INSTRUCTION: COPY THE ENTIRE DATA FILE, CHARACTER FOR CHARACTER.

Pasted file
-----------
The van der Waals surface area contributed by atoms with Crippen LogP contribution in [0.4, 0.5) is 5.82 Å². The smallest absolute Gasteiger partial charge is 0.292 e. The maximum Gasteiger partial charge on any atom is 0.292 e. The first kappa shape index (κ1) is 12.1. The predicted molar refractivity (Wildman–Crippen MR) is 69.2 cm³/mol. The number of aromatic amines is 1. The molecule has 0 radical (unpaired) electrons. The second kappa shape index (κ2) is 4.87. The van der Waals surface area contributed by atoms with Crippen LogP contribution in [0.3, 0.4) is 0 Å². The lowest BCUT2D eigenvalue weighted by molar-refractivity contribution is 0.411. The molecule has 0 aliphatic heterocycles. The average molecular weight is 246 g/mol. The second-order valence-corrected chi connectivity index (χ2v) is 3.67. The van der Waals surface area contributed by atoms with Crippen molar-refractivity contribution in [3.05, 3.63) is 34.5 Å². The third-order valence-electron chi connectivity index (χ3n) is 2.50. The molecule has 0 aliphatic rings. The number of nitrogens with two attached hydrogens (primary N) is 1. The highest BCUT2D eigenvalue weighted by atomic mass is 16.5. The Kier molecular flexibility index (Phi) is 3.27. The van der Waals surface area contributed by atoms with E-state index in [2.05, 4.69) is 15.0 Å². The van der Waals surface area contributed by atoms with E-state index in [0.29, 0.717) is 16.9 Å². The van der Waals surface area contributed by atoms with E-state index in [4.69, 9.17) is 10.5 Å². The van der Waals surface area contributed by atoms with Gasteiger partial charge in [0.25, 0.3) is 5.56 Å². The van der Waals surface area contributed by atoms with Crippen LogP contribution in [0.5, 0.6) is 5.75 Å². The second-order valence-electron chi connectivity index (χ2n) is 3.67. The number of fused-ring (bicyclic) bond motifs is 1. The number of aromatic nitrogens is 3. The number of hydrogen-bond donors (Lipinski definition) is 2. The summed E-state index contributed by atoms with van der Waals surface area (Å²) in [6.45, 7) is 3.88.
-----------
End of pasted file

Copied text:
The van der Waals surface area contributed by atoms with Crippen LogP contribution in [0.4, 0.5) is 5.82 Å². The smallest absolute Gasteiger partial charge is 0.292 e. The maximum Gasteiger partial charge on any atom is 0.292 e. The first kappa shape index (κ1) is 12.1. The predicted molar refractivity (Wildman–Crippen MR) is 69.2 cm³/mol. The number of aromatic amines is 1. The molecule has 0 radical (unpaired) electrons. The second kappa shape index (κ2) is 4.87. The van der Waals surface area contributed by atoms with Crippen LogP contribution in [0.3, 0.4) is 0 Å². The lowest BCUT2D eigenvalue weighted by molar-refractivity contribution is 0.411. The molecule has 0 aliphatic heterocycles. The average molecular weight is 246 g/mol. The second-order valence-corrected chi connectivity index (χ2v) is 3.67. The van der Waals surface area contributed by atoms with Crippen molar-refractivity contribution in [3.05, 3.63) is 34.5 Å². The third-order valence-electron chi connectivity index (χ3n) is 2.50. The molecule has 0 aliphatic rings. The number of nitrogens with two attached hydrogens (primary N) is 1. The highest BCUT2D eigenvalue weighted by atomic mass is 16.5. The Kier molecular flexibility index (Phi) is 3.27. The van der Waals surface area contributed by atoms with E-state index in [2.05, 4.69) is 15.0 Å². The van der Waals surface area contributed by atoms with E-state index in [0.29, 0.717) is 16.9 Å². The van der Waals surface area contributed by atoms with E-state index in [4.69, 9.17) is 10.5 Å². The van der Waals surface area contributed by atoms with Gasteiger partial charge in [0.25, 0.3) is 5.56 Å². The van der Waals surface area contributed by atoms with Crippen LogP contribution in [0.5, 0.6) is 5.75 Å². The second-order valence-electron chi connectivity index (χ2n) is 3.67. The number of fused-ring (bicyclic) bond motifs is 1. The number of aromatic nitrogens is 3. The number of hydrogen-bond donors (Lipinski definition) is 2. The summed E-state index contributed by atoms with van der Waals surface area (Å²) in [6.45, 7) is 3.88.